My review on the class:
Was it tough? Very. (But probably because of a combination  of unfamiliar ingredients, unfamiliar techniques, and inexperience; one doesn't usually stew venison or work with risotto, foie gras or juniper berries in India)
Was it fun? Extremely.
Would I do it again? In the blink of an eye.
Was it expensive? Yes.
Worth the money? Absolutely.

Oh, and what of the dish I cooked? Ask Charlie. He devoured it.

Are you a foodie? Drool over a more elaborate account of my experience at Crave / Create.

Friday, February 3, 2012

Paris Day 7, Part 1 - With the dead and the living

Today was the day Rave had her class at Le Cordon Bleu (she's going to come over and do a guest post on that soon). So today, I had to do something she wasn't going to be interested in. And there was something that was perfect - The Catacombs of Paris. I can't imagine her being underground surrounded by a few million bones. So while she left really early in the morning for her class, I had an easier morning. The entrance is at Denfert-Rochereau, very close to where we were staying at Port-Royal.


If you're planning to visit the Catacombs, my advice would be to get there early. And remember entry closes at 4 pm, although the place is open until 5 pm (closed on Monday). The queues were long and they allow groups of about 15-20 at a time. Also remember that there is no cloakroom once you enter and neither are there toilets. After about an hour of waiting, I was finally inside. There's about 130 steps that take you below the surface but they're not as difficult as the Notre Dame, for example. But it does get narrower and quieter as you get down, so if you're claustrophobic, it can get increasingly problematic as you proceed.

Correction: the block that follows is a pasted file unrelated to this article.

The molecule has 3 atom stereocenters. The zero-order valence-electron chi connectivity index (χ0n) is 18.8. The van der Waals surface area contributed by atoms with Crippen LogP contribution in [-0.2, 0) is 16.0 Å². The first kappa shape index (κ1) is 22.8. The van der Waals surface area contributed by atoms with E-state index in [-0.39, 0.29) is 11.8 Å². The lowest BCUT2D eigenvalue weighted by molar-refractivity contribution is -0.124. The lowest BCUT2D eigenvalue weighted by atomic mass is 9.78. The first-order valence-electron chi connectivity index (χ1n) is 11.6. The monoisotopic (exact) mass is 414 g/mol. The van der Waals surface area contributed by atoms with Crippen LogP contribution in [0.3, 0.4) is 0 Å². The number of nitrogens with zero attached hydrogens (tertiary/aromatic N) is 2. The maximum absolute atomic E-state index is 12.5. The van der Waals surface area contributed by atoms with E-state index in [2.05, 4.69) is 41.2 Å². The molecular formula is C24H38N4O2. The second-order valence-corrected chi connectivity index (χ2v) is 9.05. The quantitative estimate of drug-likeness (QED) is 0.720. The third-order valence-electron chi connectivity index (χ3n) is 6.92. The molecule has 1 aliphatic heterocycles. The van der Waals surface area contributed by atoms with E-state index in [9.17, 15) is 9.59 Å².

It takes a bit of walking before you get to see anything that's remotely familiar to the pictures you might have seen online. Along they way, you will encounter sculptures made by a quarryman called Décure, who used to serve in the armies of Louis XV. The structure you see there is a model of the fortress of Port-Mahon and I overheard someone saying this part has recently been restored and opened to the public.

The first sight of the actual bones is a bit disturbing. I'm pretty sure there's nothing like this (except for the Chapel of bones I've seen online) and it's a bit startling to be suddenly faced with a large stack of skulls, more in number than it seems in pictures. And once it begins, it doesn't end. Stacks upon stacks of neatly arranged ('artistically arranged' is a more appropriate phrase, actually!) bones and skulls as far as the eye can see into those dark empty tunnels. I've read that there are 6 million Parisians in there and after seeing it in person, I think that number is a very modest count.